Our four days in El Chalten were great but we were ready to explore more of southern Patagonia. We waved adios to the little village through a haze of clouds and drizzling rain and boarded a bus for the three-hour ride down to El Calafate.
We arrived in the middle of the day to blue skies and big clouds. Our hotel was located a short ten minute walk above town and the views of Lake Argentina, even from our bedroom, were amazing! Andrea, Javier and their three dogs (!) were wonderful hosts and we recommend staying at South B+B the next time you’re in town.
A tourist town located a few hours away from the big mountains, ice fields and glaciers, El Calafate definitely feels touristy along the main street. Living above town for a week gave us a different and more local perspective. We walked around daily exploring different parts of town, seeking local flavor. We found a cemetery, the El Calafate futbol stadium, and a rodeo arena. We got a kick out of watching a gaucho (cowboy) drive a herd of horses across the edge of town. Much of the landscape is rugged and dry but newer looking homes actually have grass yards, and we were surprised to see so many rose bushes in bloom. There is a wonderful walkway all along the lake with a well established nature preserve.
Patagonia is a huge region with an incredibly diverse landscape. With that said, access into the Glacier National Park is difficult. In El Chalten it was possible to walk out your door and be on a trail in five minutes, but here it’s different. In El Calafate most access points are over an hour away and you need to pay a tour group to transport you there and host your excursion, unless you rent a car. Our big adventure was centered around the phenomenal Perito Glacier, an activity I’ll not soon forget!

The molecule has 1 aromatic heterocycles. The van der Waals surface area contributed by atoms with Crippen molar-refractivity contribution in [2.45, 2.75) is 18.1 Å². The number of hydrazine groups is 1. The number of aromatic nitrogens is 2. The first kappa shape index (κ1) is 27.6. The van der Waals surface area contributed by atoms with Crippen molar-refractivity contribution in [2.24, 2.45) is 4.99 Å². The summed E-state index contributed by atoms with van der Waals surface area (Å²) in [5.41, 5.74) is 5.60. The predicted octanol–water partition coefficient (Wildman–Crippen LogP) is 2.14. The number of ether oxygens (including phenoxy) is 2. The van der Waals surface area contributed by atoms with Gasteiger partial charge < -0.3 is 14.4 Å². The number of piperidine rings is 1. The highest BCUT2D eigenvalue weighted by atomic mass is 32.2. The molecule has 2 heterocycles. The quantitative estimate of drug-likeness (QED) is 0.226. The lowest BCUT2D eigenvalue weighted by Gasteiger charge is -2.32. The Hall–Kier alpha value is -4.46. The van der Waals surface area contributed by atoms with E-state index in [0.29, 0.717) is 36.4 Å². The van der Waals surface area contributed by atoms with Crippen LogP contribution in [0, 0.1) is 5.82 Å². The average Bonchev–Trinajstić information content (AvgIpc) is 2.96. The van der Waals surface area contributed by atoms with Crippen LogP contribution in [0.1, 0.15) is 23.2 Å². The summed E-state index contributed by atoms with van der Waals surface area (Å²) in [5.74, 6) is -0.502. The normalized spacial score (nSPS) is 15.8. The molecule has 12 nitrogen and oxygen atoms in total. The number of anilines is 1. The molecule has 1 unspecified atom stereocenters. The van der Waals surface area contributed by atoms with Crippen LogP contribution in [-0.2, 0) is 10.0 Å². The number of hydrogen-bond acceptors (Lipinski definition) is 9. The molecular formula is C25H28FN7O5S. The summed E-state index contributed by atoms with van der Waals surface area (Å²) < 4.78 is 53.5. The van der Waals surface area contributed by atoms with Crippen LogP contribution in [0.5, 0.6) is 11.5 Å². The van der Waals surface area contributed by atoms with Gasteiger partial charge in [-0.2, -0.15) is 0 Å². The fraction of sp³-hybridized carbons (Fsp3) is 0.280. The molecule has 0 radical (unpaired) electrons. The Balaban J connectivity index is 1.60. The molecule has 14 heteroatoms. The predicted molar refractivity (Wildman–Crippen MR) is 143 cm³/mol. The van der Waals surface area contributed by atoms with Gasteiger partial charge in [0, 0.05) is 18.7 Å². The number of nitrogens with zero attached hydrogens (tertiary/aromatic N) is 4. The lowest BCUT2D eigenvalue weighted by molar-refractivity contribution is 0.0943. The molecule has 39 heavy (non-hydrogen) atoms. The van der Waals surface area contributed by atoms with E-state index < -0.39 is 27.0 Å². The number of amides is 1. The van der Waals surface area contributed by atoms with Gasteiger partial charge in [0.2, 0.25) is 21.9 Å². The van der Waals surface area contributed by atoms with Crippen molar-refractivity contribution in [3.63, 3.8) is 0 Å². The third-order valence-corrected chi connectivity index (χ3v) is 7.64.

We couldn’t get enough of this gorgeous lake! We looked at it, walked along it and dreamed about it all week. If I were a black necked swan I would definitely want to live here, too!
You might recall how excited we were that Harry’s leg/foot were in great working order for three days in El Chalten. We were hopeful that the Patagonia Effect would stick around for awhile, but I’m sorry to say that’s not the case. The day we arrived in El Calafate his gait went back to its old habits. We sure do appreciate all of the shout-outs and words of support you’ve been sending our way. While we’re hopeful that the Patagonia Effect returns, in the meantime we’re still on the move. Nothing is holding us back.
We just recognized our two month anniversary of being in Argentina. To celebrate this special day we hopped onto a big double-decker sleeper bus for a 24 hour ride (repeat: a 24 hour ride!) northeast across Patagonia. Rest assured I will be blogging about our trip at some point. [Teaser alert: we survived] Puerto Madryn, situated on the Atlantic Ocean, is the gateway to Punta Tombo. We’re on the search for penguins!